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5 Apr 2001 : Column 524

Regulatory Reform Bill [Lords]

As amended in the Standing Committee, considered.

New Clause 1

Review of orders

'.--(1) Every order made under section 1 shall include a provision for the Minister to present a report on the operation of the order in the fifth year after it has come into effect and for the order to cease to be in effect if there is a resolution to that effect by either House of Parliament within ninety days of that report being laid.

(2) In reckoning the period of ninety days referred to in subsection (1) above, no account shall be taken of any time during which Parliament is dissolved or prorogued or during which either House is adjourned for more than four days.
(3) The report described in subsection (1) above shall include a review of the effectiveness of the order and of each of the matters set out in section 6(2) above in comparison to the statements laid before Parliament when the order was first made.'.--[Mr. Lansley.]

Brought up, and read the First time.

1.44 pm

Mr. Andrew Lansley (South Cambridgeshire): I beg to move, That the clause be read a Second time.

I am pleased to have the opportunity to move the new clause, which I tabled with my hon. Friends. In Committee, we had an opportunity not afforded to us on Second Reading to debate some of the purposes for which the Bill will be used by the Government. We did not, in Committee, seek to revisit the question whether the Bill should be wholly deregulatory, or whether it should have the scope to amend regulations in a manner that would create new burdens. We are concerned to use the structure of the Bill to best effect to deliver the objectives on which we all agree--to improve the quality of regulation--and wherever possible, from the Opposition's point of view, to ensure a reduction in the burden of regulation.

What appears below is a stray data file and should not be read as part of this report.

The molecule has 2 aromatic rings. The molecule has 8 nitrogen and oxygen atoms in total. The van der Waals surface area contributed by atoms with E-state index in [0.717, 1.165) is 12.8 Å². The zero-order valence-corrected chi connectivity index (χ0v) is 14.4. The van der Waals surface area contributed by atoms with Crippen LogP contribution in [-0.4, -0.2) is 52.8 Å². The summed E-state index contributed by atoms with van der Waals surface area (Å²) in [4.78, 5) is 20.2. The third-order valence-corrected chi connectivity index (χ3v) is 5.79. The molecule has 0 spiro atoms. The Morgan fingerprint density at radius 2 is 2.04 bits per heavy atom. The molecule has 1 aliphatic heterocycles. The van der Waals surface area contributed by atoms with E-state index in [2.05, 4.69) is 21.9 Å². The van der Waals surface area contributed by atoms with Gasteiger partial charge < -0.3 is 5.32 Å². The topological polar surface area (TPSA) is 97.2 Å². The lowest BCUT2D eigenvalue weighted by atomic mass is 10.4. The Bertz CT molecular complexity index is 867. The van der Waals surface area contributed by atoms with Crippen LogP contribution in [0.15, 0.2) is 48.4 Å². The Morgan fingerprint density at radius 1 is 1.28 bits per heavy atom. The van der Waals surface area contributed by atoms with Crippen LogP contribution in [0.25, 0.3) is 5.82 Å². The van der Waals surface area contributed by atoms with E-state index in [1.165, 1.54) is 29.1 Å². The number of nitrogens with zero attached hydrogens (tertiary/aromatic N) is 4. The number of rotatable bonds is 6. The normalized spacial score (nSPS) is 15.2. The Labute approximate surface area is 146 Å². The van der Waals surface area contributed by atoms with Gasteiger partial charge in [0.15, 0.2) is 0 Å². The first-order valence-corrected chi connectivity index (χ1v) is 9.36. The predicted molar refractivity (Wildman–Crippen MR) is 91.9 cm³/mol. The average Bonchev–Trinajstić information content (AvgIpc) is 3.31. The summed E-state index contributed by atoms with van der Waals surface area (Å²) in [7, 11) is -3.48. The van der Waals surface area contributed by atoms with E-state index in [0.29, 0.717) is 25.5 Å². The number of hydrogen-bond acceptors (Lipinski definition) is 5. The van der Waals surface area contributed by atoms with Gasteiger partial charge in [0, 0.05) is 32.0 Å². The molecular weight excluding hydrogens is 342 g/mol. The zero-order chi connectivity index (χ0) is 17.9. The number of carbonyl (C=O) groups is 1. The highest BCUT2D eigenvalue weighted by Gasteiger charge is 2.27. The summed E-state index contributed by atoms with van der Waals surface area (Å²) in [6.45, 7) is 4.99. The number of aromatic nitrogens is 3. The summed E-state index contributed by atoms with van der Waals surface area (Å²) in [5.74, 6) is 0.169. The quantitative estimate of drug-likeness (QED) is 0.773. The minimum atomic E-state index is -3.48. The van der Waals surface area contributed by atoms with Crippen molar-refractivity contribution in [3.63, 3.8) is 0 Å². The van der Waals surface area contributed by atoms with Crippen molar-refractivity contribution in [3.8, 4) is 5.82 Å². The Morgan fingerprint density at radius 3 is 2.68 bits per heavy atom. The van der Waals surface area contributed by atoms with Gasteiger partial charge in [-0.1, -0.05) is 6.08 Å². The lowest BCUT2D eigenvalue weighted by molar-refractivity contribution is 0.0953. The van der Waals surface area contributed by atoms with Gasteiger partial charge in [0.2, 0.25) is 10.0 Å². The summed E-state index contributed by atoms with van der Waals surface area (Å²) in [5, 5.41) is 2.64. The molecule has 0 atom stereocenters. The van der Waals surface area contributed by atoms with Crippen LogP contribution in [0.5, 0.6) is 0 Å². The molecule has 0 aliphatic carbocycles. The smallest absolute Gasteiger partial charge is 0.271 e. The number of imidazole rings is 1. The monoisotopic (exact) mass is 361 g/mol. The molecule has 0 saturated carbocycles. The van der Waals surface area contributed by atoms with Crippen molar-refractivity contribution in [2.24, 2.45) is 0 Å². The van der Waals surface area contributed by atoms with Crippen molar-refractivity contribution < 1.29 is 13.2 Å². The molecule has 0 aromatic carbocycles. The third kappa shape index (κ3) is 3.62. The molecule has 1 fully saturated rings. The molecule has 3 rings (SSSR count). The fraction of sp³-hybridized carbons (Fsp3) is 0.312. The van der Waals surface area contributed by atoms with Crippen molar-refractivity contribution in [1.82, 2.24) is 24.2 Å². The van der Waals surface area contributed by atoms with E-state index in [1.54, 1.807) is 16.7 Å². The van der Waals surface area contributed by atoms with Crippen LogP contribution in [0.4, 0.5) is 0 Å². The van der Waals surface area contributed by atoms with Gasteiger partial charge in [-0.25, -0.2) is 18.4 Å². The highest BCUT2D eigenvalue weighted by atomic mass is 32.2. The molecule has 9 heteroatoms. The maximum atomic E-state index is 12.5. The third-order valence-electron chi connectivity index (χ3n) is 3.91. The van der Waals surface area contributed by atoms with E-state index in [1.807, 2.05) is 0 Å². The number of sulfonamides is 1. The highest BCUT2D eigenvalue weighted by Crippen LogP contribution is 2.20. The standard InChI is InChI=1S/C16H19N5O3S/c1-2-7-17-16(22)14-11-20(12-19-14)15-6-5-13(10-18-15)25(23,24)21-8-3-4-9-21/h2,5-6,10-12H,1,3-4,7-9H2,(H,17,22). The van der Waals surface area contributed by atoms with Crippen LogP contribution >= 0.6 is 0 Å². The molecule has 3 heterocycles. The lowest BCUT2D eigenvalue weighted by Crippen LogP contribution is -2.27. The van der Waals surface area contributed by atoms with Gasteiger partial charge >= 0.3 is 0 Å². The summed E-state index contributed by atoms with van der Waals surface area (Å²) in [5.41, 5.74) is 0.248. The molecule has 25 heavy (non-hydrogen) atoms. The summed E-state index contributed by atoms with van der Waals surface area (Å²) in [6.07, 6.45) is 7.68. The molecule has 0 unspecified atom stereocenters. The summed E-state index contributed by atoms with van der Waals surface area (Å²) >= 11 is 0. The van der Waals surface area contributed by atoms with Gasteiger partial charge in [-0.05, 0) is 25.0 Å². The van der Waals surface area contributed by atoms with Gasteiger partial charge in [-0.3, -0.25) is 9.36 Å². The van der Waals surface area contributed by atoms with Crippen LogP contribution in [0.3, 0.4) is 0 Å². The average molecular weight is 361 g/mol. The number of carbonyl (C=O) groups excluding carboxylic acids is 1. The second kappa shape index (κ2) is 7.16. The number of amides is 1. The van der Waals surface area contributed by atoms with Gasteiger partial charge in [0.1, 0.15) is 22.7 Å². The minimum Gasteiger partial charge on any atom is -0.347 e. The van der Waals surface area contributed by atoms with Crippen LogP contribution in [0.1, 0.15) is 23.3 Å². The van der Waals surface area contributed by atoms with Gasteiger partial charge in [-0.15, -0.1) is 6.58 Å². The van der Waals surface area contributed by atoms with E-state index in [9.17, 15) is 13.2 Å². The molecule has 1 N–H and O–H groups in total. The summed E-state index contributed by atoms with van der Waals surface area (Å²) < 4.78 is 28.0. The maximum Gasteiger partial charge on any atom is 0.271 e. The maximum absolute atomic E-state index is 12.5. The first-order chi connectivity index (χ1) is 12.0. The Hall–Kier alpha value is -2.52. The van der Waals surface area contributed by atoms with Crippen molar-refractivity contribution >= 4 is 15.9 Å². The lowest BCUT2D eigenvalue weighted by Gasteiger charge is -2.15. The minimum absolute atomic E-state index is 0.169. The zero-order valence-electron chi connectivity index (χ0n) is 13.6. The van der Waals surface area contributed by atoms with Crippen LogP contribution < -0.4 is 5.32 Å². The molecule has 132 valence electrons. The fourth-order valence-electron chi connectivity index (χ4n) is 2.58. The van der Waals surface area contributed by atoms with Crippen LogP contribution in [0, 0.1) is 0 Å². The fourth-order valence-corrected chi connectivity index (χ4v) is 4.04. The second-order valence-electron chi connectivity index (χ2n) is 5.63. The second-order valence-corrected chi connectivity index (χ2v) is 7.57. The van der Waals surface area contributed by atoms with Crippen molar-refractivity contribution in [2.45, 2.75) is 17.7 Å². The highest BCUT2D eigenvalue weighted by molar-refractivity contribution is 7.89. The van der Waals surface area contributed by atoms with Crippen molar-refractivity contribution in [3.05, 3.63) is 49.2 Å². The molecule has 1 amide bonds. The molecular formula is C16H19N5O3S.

New clause 1 deals with the improvement of regulation and would ensure that in the long run it is put within a structure of regulation which helps to reduce the burden on citizens generally. I shall describe briefly how the clause would work and the benefit that it would bring. New clause 1 might be termed a sunset clause, but strictly speaking, it is no such thing. The purpose is not to disapply regulatory reform orders, but to provide that after a time--in the fifth year after a regulatory reform order has come into effect--a report should be made to the House about its effects. The new clause would give either House the opportunity to make a resolution disapplying the order.

The reason why we do not propose a sunset clause, as one might wish to do in relation to burdensome legislation, is that we continue to hope that the power will be used mainly, if not exclusively, for deregulatory regulatory reform orders. If that is the case, a sunset clause would reintroduce burdens that would otherwise have gone.

The new clause provides for review, expressly related to the original purposes for which a regulatory reform order was made. As the House knows, clause 6(2) provides for a substantial range of factors to be examined in relation to the proposal, including the burdens that will be affected and the extent to which those burdens will be reduced. The Bill requires Ministers to apply specific tests to legislation, to establish whether necessary protection is

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retained, whether reasonable expectations continue to be met, whether a fair balance is struck between the public interest and the interests of persons affected, and whether, on balance, given the benefits that may flow from the order compared with the burdens that may be created or imposed, it is desirable for the order to be made.

All those tests, and the savings and costs that would result from a regulatory reform order, are to be reported in the document to be laid before Parliament before an order is made.

Mr. Michael Fabricant (Lichfield): I am grateful to my hon. Friend for giving way. Is the purpose of new clause 1 to investigate the effect of legislation over the previous five-year period, because it is considered that the regulation might be wrong; or is it necessary, as I suspect, because although a regulation may not have a deleterious effect on business when it is introduced, it may begin to do so after a while, as a result of changed circumstances in the business community?

Mr. Lansley: My hon. Friend makes a good point. It is reasonably obvious that the first of the considerations to which he referred will apply. His point flows directly from the one I was making on the need to examine the impact of the new structure of regulation that will be delivered by the regulatory reform order process, and to compare it with what was intended or expected to flow from it. He was right to say that the structure of activity within industry can change. That is especially important with regard to the burden on business. The burdens that flow from any given structure of regulation can also change over time.